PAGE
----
Even with all the variety and customization of financial models, there are some general industry expectations, formatting and best practices. The best models are easy to read, accurate, well-matched to the application and flexible enough to fully accommodate the complexity of the task at hand. Here are some best practices:
1) Develop an understanding of the problem, the users of the models and the overall goal of the model.
2) Unless you absolutely can’t avoid it, construct the financial model on multiple worksheets. This makes the model easier to understand and prevents user errors.
3) For increased clarity and flexibility, group your assumptions into blocks. Start with your revenue assumptions, then your balance sheet and income statement on separete tabs. Your sections will vary depending on which financial model you are using, but keep them in separate tabs that are easy to differentiate.
4) Follow standard protocols for color coding. Use a blue font on yellow cell backgroung for hard-coded numbers (assumptions).
5) Be consistent with number formats throughout your model. For instance, if you choose to identify negative dollar values with parentheses, you should always use parentheses. In Excel, you can maintain this consistency by right clicking all cells that represent financial values, select “format cells,” choose the number tab and click “accounting.” You could also choose “currency,” but this has more options and therefore more opportunities for accidental inconsistency.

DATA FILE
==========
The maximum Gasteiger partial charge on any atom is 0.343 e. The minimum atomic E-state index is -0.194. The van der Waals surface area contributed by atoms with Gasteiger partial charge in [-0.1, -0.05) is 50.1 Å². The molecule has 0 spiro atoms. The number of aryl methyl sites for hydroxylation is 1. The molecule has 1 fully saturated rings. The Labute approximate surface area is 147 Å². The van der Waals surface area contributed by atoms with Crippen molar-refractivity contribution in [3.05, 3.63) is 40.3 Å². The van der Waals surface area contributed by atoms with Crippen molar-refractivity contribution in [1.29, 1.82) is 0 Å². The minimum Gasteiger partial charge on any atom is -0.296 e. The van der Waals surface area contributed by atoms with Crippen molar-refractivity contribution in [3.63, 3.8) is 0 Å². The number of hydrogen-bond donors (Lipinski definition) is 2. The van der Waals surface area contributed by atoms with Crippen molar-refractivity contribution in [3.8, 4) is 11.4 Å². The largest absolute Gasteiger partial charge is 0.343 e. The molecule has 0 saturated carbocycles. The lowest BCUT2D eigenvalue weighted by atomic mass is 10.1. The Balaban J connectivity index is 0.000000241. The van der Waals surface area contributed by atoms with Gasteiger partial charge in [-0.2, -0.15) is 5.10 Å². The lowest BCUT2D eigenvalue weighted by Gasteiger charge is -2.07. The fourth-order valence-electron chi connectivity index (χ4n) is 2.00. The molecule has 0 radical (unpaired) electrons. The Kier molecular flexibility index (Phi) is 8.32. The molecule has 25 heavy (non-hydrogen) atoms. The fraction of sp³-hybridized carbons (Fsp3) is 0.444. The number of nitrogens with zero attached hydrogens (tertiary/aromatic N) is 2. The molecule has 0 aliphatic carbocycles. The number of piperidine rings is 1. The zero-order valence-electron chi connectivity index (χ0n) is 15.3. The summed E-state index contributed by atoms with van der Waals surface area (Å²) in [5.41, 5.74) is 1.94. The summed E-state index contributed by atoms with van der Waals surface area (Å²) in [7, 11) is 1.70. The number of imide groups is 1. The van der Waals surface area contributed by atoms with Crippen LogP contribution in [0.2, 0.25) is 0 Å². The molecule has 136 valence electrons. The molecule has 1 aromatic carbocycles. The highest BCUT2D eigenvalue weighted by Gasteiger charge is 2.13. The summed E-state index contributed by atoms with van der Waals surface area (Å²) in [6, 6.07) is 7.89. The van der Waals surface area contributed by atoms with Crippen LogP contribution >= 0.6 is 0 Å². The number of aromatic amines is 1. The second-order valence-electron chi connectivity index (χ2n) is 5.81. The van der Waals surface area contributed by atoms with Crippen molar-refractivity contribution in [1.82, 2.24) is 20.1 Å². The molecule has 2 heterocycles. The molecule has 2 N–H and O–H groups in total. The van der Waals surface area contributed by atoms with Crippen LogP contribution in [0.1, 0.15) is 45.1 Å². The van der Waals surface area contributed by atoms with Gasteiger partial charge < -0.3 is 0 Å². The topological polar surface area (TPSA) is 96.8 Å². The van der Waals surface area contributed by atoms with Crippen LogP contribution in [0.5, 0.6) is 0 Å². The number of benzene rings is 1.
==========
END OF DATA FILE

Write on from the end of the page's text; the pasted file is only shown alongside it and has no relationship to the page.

6) To avoid errors and preserve the readability of the model, every value should have a cell to itself and only appear once in the sheet. You should never embed an assumption into a formula. If you do, you are likely to forget it’s there when you adjust your model, and this could significantly affect the accuracy of your output later.
7) Keep your formulas as simple as possible, and break complex calculations into multiple formulas.
8) Check your numbers and your formulas. Your model is only as good as its construction, and your output is only as good as the data you use to generate it.
9) Test your model. Try to construct scenarios to make it fail so you can refine it or at least understand its limits.